Physiotherapists are very interested in fitness, leisure and sport, but they rarely discuss the history of these ideas, or the place of physical therapies (massage, manipulations and mobilisations, remedial exercise, electrotherapy, hydrotherapy etc.) in the promotion of the health of the population. There are a number of reasons why I think we should pay more attention to this specific history. Firstly, it’s one of the few areas where physical therapies have made a genuine contribution to the health of the population. I don’t mean the health of individual patients that, taken together, amounts to the health of the population, but rather an approach applied to the population as a whole – as one organic entity. Secondly, I believe that if physiotherapists had a better appreciation for the history of the ideas that underpin their practice, they might be less prone to believe that the latest push to get people exercising is anything new. Thirdly, we might be less inclined to believe that people today face unique and unprecedented challenges. The truth is, as far back as Greco-Roman times, people have always been concerned about the fitness of the population, and people have always turned to the physical therapies for an answer.
Any physiotherapist wanting to know more about this history of the practices that are the cornerstone of the profession often has to go outside physiotherapy to find information. Most research today focuses on the efficacy of specific technique rather than the etymology of the ideas, so coming across a recent book by Charlotte Macdonald (Strong, Beautiful, and Modern: National Fitness in Britain, New Zealand, Australia and Canada, 1935-1960, 2011, British Columbia: UBC Press, ISBN 9780774825406) made good reading (you can find some additional two book reviews here and here, and a section of the book as a taster here.)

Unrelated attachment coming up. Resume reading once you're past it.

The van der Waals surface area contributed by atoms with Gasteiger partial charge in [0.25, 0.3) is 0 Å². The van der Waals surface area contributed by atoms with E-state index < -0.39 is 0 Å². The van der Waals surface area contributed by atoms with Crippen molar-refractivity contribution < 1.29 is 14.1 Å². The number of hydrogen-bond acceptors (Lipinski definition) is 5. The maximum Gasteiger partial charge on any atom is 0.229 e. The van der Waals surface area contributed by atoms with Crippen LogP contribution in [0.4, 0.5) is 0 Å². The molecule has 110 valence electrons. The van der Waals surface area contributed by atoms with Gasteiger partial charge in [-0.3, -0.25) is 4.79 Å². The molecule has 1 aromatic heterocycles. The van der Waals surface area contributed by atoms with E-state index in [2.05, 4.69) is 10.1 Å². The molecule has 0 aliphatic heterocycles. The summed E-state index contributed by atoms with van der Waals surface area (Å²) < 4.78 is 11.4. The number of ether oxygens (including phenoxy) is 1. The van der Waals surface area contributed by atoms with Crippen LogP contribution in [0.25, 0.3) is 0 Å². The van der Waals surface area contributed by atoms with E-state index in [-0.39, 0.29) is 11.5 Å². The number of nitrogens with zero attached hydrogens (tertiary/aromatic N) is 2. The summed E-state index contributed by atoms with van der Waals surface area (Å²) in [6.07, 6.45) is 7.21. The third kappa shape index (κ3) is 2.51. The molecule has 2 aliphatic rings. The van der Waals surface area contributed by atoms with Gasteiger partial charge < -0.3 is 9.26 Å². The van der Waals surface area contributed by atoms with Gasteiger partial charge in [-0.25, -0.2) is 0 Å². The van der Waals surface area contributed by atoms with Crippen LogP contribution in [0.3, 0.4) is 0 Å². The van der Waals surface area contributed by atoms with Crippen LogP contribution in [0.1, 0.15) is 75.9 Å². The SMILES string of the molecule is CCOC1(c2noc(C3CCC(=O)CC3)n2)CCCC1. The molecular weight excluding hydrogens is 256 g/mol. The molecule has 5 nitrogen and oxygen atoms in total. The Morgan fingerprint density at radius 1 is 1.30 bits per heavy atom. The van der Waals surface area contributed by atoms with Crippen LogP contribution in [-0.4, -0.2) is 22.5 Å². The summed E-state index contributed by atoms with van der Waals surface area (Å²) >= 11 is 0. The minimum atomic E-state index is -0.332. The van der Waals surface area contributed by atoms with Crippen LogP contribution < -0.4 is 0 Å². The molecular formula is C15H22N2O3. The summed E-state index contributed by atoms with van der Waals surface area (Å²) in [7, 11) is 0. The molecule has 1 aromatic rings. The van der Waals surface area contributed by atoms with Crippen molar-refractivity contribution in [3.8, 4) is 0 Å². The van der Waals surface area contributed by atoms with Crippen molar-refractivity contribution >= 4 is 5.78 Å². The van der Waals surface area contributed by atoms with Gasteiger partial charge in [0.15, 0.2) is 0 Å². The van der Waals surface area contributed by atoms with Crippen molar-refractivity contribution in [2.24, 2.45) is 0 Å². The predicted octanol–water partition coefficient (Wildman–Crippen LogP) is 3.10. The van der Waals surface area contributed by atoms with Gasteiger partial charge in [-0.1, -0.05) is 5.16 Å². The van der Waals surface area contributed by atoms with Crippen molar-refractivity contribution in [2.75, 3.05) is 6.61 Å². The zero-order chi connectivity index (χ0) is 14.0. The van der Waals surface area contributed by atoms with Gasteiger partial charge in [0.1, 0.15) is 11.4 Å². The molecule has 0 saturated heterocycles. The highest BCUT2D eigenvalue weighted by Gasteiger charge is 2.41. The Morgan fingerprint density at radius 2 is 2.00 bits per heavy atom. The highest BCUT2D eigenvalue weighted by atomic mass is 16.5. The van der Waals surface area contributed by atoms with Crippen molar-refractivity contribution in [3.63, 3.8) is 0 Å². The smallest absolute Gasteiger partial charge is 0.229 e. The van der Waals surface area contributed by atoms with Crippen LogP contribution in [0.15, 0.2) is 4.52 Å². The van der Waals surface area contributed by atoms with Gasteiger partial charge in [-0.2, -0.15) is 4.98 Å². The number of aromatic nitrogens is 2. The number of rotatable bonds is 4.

The book covers five main themes:
- National fitness in England and Scotland – with a very physiotherapy-relevant chapter title: ‘Movement is Life’
- Physical welfare as the people’s entitlement in New Zealand
- National fitness in New South Wales and across Australia
- National fitness in Canada
- and Healthy bodies, states and modernity
The book addresses a time immediately preceding World War II and the immediate post-war period. This is an interesting time in the history of the fitness movement, because most research traditionally concentrates on the role of fitness in the eugenics movement which came to prominence in the early years of the 20th century. Eugenics was inspired by a Darwinian belief in the survival of the fittest (and was pioneered by Darwin’s cousin – Francis Galton, 1822-1911 – a polymath, who, amongst other things, invented the statistical concept of correlation), and exercise was seen as an important vehicle to ensure the vital strength of the population.
Most countries that embraced eugenics nurtured beliefs about the impending loss of racial purity, and fitness advocates argued that the whole population’s health was at risk from becoming sedentary and soft. Out of this vat of bile emerged some quite extraordinary characters. No less so than Eugene Sandow (1867-1925) – the subject of a brilliant book by Caroline Daly (Leisure and Pleasure: Reshaping and Revealing the New Zealand Body 1900-1960, 2013, Auckland, Auckland University Press, ISBN 1869405048.)
Sandow is probably responsible for New Zealand’s beach culture. He was a performance artist and bodybuilder who would demonstrate astonishing feats of strength to enraptured audiences. But it was his almost naked appearance and toned body that caused so much interest to people who had, until then, been very Victorian.¹
Early twentieth-century New Zealanders moved around a lot, traveling the length and breadth of the country in search of work and better opportunities. But where’ve the went, they could probably join a gym or a physical culture class. All over New Zealand men who had trained under Sandow in London, or who had ‘graduated’ from one of his mail-order courses, were setting themselves up as directors of Sandow schools. Some women climbed onto the bandwagon, offering classes in dancing and deportment alongside Sandow exercise programmes. A major leisure revolution was taking place (Daley, 2013, pp.42-3).
I’ve written elsewhere about the role that physical culture played in New Zealand’s early physiotherapy history (see here), but Macdonald’s excellent book reminded that there is always so much more to learn about our present practices from lessons of the past.
¹ Sandow’s show of physical form would become a major influence on the way anatomy books were presented from the 1930s onwards. With homoerotic irony, authors turned away from the simple line drawings of earlier editions, preferring instead the high resolution, images of muscular men to display a visual map of the muscles of the body.